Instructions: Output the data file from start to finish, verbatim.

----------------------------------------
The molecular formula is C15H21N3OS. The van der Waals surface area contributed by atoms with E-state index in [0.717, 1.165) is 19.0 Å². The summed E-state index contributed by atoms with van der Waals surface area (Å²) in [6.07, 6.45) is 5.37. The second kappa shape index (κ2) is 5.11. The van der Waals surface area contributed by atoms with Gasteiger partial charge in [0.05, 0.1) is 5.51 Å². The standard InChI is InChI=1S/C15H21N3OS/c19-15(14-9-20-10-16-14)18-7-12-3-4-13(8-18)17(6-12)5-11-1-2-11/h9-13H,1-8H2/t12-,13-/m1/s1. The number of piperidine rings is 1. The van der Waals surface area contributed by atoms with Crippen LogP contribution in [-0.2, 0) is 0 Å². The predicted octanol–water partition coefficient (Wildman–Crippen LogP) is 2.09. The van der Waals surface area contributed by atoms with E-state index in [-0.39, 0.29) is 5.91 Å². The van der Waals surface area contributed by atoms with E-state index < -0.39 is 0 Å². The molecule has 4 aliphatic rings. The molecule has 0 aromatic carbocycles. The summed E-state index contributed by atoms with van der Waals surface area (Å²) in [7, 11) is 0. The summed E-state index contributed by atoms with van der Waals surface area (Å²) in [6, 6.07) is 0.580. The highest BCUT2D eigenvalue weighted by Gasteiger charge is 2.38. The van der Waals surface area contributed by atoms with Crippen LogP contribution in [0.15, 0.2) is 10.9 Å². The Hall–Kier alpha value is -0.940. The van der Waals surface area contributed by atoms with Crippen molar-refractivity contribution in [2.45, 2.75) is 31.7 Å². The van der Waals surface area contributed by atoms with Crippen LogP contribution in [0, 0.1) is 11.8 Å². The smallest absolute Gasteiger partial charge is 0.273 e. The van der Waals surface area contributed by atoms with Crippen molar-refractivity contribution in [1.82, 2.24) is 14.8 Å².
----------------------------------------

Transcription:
The molecular formula is C15H21N3OS. The van der Waals surface area contributed by atoms with E-state index in [0.717, 1.165) is 19.0 Å². The summed E-state index contributed by atoms with van der Waals surface area (Å²) in [6.07, 6.45) is 5.37. The second kappa shape index (κ2) is 5.11. The van der Waals surface area contributed by atoms with Gasteiger partial charge in [0.05, 0.1) is 5.51 Å². The standard InChI is InChI=1S/C15H21N3OS/c19-15(14-9-20-10-16-14)18-7-12-3-4-13(8-18)17(6-12)5-11-1-2-11/h9-13H,1-8H2/t12-,13-/m1/s1. The number of piperidine rings is 1. The van der Waals surface area contributed by atoms with Crippen LogP contribution in [-0.2, 0) is 0 Å². The predicted octanol–water partition coefficient (Wildman–Crippen LogP) is 2.09. The van der Waals surface area contributed by atoms with E-state index in [-0.39, 0.29) is 5.91 Å². The van der Waals surface area contributed by atoms with E-state index < -0.39 is 0 Å². The molecule has 4 aliphatic rings. The molecule has 0 aromatic carbocycles. The summed E-state index contributed by atoms with van der Waals surface area (Å²) in [7, 11) is 0. The summed E-state index contributed by atoms with van der Waals surface area (Å²) in [6, 6.07) is 0.580. The highest BCUT2D eigenvalue weighted by Gasteiger charge is 2.38. The van der Waals surface area contributed by atoms with Crippen LogP contribution in [0.15, 0.2) is 10.9 Å². The Hall–Kier alpha value is -0.940. The van der Waals surface area contributed by atoms with Crippen molar-refractivity contribution in [2.45, 2.75) is 31.7 Å². The van der Waals surface area contributed by atoms with Crippen LogP contribution in [0, 0.1) is 11.8 Å². The smallest absolute Gasteiger partial charge is 0.273 e. The van der Waals surface area contributed by atoms with Crippen molar-refractivity contribution in [1.82, 2.24) is 14.8 Å².